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usual with those of her own rank; but certainly not in a way. .which would render her able to lead a solitary life cheerfully. At the time she was in the habit of expressing this humble wish, she had passed the meridian of life, and although not actually an invalid, yet she was not strong enough to mingle in the gay world. She, therefore, retired to her country seat, to live in comparative privacy. Thus, by necessity, banished from general society, she was completely at a loss for amusement suitable to her state and present situation. She was without any resource to kill time. In reading she had never delighted: she had long abandoned every accomplishment, and she had never known how to use the needle at any period of her life; so that from the time of the commencement of her retirement till her death, she dragged on a miserable existence; wandering with a dull, vapid, and discontented spirit, about her spacious and splendid apartments, or driving through the park, in her coroneted carriage, a daily, monotonous round.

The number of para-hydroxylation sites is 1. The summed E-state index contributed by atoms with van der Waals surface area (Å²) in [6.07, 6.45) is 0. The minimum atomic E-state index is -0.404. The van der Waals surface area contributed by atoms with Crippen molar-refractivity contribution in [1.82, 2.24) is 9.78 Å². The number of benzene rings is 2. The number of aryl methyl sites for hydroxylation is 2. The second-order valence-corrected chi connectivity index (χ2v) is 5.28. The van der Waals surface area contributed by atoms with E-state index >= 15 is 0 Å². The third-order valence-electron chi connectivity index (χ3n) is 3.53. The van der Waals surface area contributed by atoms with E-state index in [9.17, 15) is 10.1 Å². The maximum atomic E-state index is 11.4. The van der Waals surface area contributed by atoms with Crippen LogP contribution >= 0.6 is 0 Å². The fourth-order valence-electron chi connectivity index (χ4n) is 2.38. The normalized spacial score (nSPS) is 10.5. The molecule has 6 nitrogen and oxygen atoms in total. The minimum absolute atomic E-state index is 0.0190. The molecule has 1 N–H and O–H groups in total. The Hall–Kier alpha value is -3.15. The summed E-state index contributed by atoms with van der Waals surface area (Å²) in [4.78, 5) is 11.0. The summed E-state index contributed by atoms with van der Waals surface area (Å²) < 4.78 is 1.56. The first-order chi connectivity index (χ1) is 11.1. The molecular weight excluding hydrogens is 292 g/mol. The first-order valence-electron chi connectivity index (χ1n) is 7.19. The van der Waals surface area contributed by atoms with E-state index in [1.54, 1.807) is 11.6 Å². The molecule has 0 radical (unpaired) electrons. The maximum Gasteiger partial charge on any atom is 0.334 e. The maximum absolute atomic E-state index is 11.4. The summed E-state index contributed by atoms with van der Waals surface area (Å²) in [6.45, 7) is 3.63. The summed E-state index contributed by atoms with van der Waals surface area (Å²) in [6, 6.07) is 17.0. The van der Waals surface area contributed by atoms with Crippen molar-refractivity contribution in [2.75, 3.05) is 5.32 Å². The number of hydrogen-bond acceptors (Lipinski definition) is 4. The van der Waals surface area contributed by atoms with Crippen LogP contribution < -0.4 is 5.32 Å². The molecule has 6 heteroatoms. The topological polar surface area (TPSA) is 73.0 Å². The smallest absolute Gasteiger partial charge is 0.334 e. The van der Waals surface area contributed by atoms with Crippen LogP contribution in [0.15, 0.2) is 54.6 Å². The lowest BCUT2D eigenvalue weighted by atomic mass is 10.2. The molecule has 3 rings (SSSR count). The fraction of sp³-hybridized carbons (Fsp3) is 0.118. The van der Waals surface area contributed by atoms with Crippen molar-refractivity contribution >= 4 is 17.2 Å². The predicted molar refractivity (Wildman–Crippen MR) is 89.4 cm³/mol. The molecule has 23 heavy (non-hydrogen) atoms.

In planning out the occupation of your time, you must not omit to devote some portion of it to brisk and active exercises. As labour sweetens rest, so should exercise give a zest to your sedentary employments. Indeed health cannot be preserved for any length of time without it, and no other acquisition can compensate for the loss of health. The period of the day in which exercise should be taken, depends upon the time of the year and the state of the weather; and, in making your arrangements for the day, these must regulate the hours of walking and of riding. In unsettled wea
ther, the first favourable moment that occurs should not be neglected, for this important duty: and a duty it is, as health is greatly dependent upon it, and upon health is dependent the discharge of every other obligation.
Morning visits may be paid between the hours of two and five, and the newly-married woman should be careful not to neglect paying these as soon as they are due. Towards a new acquaintance it is considered almost as a slight to defer returning her visit beyond the usual time, unless family occurrences absolutely cause the delay.